Anti-Trump protests, ‘Land for the Many’ policies and our latest survey

Sienna Rodgers
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Good morning – we’re back! The LabourList morning email has returned to your inbox and MPs have returned to parliament on the day that President Trump’s UK visit really gets underway. After attending the state banquet last night, the Boris Johnson-backer will hold a joint press conference with our outgoing Prime Minister this afternoon, which should be interesting. Journalists are set to grill the President on Brexit, Huawei, Iran and Jeremy Corbyn.

Before even touching down at Stansted Airport, Trump was attacking Sadiq Khan via tweets that described London’s Labour mayor – who has the largest personal mandate of any politician in UK history – as a “stone cold loser”. In more recent posts, Trump says his trip is “going really well”, adding: “Haven’t seen any protests yet”. That will surely change today. Corbyn will address the Trafalgar Square rally at 11am, then thousands are expected to march down Whitehall, coinciding with Trump’s Downing Street tour at lunchtime. Other speakers include Emily Thornberry and the TUC’s Frances O’Grady. It will be unmissable.

Today is also the launch of ‘Land for the Many’, a report commissioned by the Labour Party that sets out bold policies for making land and developments more accessible, affordable and accountable to communities. Among other reforms, it recommends publishing all information about land ownership (i.e. who benefits most from our current unequal arrangements), giving councils the power to sell vacant land by public auction and boosting democratic participation in planning processes. There are lots of radical proposals, all aimed at “delivering a fundamental shift in wealth and power from the few to the many” and all of which will be considered for the next manifesto.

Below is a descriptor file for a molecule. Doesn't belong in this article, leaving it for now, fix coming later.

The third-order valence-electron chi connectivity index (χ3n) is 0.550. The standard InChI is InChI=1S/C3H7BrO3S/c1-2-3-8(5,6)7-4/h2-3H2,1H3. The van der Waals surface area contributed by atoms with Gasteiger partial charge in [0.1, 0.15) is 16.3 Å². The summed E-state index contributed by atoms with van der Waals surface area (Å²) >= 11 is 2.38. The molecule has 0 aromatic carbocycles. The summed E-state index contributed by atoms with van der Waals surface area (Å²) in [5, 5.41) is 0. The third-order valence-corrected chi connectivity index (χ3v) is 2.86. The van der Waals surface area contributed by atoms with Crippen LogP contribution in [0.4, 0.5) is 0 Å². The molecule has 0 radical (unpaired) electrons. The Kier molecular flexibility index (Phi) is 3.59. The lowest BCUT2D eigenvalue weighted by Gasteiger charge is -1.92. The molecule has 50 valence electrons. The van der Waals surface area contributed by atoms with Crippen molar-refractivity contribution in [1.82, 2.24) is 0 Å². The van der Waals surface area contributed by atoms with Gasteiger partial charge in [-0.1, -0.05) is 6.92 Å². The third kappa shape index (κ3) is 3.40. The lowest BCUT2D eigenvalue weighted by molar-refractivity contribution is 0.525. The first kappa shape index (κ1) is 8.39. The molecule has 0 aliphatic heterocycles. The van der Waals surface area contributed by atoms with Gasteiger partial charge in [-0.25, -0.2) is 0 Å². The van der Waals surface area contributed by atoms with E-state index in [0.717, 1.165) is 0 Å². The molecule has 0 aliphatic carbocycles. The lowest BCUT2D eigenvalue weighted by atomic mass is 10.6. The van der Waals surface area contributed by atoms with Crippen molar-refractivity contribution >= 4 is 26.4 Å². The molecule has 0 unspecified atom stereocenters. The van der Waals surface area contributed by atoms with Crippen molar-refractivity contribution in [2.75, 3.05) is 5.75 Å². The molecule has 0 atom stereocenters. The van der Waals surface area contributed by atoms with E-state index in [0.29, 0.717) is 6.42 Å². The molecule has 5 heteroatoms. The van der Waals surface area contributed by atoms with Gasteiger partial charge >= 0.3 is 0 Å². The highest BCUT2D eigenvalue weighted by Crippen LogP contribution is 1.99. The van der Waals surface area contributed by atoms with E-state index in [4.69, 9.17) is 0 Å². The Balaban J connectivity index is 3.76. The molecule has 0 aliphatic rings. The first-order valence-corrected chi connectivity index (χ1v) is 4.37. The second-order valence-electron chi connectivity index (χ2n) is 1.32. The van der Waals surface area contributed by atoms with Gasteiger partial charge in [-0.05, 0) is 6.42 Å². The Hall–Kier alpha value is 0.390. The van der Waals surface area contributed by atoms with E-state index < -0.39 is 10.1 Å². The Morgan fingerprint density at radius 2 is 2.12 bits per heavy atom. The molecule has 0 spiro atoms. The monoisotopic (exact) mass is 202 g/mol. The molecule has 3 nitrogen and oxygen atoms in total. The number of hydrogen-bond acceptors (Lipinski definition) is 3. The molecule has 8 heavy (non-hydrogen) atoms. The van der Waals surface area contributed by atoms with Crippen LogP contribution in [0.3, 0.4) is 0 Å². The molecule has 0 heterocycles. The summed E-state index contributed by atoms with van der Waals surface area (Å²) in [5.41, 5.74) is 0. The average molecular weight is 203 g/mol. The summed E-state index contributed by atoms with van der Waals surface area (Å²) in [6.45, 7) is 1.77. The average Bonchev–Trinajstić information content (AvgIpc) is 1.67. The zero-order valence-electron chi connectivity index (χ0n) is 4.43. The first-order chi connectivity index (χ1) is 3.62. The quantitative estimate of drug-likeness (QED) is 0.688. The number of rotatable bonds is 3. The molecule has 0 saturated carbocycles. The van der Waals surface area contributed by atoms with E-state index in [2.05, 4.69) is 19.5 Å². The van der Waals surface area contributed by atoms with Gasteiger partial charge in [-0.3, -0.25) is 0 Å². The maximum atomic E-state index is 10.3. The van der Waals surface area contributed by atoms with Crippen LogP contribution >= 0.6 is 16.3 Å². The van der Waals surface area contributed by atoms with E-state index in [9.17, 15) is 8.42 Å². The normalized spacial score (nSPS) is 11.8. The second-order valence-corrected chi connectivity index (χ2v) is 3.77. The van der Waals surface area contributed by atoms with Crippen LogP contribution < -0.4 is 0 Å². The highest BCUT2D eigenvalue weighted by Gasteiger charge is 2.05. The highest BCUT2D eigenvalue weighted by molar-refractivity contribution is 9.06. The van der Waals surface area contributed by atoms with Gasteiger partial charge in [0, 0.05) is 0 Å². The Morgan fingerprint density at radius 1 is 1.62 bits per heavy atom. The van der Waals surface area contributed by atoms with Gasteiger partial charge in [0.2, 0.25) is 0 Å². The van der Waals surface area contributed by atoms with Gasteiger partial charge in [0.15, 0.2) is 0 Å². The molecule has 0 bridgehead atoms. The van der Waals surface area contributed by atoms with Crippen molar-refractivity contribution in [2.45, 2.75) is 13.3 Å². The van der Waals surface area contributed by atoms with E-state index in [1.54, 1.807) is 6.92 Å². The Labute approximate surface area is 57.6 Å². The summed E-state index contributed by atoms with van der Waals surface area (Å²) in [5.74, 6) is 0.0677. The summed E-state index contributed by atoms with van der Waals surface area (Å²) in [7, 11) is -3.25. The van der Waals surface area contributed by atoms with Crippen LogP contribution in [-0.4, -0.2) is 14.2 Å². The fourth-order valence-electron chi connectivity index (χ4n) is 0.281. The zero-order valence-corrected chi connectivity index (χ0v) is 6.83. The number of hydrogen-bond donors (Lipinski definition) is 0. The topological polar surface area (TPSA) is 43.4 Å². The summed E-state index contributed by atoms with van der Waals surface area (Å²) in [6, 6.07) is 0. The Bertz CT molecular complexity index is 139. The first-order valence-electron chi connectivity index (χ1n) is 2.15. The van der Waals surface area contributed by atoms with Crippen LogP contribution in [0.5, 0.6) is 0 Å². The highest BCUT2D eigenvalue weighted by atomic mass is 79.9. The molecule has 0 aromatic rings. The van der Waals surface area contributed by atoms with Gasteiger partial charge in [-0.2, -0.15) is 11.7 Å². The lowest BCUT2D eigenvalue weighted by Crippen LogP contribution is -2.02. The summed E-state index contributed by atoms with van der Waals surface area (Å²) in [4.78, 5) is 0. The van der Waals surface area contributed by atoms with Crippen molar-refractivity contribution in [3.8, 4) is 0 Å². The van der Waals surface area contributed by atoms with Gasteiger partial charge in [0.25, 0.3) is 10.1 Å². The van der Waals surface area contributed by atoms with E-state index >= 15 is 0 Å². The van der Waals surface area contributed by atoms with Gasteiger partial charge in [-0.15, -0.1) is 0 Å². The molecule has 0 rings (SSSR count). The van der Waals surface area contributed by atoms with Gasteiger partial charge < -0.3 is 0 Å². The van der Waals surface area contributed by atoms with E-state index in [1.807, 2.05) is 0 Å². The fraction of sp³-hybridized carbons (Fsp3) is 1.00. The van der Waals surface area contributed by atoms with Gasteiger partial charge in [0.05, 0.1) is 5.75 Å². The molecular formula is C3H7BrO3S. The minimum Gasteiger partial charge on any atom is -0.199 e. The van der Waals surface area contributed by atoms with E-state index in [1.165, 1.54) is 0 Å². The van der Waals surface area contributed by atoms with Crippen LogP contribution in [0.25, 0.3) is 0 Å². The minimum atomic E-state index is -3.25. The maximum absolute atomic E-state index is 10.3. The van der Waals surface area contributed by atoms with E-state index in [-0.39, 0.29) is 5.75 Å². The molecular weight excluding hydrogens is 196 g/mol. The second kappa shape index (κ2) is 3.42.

There will be comment soon on LabourList about those ideas. But as for what to check out this morning, our latest survey results make for a very interesting read. A huge number of readers took part – 9,286 – including 7,650 self-identified Labour members. A substantial 32% voted against Labour in the European elections, readers are divided over whether Alastair Campbell should be readmitted to the party and pessimistic about Labour’s chances of winning the Peterborough by-election this week. They overwhelmingly want an online ballot to consult Labour members on Brexit, but also think Tom Watson – who has been promoting just that idea – should be subject to a deputy leadership election this year (while Jeremy Corbyn should not face a leadership contest).

It’s worth reading the full results for a thorough breakdown. The usual caveats apply: this is a self-selected sample and the data relating to members is unweighted. (We don’t know the specifics of how old members are or where they come from.) But our surveys have acted as accurate temperature checks in the past, for instance showing early on in 2015 that Jeremy Corbyn was the most popular of the leadership candidates.

The overall impression, I would say, is that our readership as a whole is still pro-Corbyn, pro-EU. Or, to put it differently, majority pro-EU and majority pro-Corbyn. Our readers are polarised, as one might expect, with those who would like to see a 2019 deputy leadership race take place (61%) overlapping fairly neatly with those who don’t think there should be a leadership election this year (60%) according to our data analysis. I think the results show that, difficult as it is to edit, this is an important time for LabourList as a non-factional site offering a platform to contributors from across the movement.

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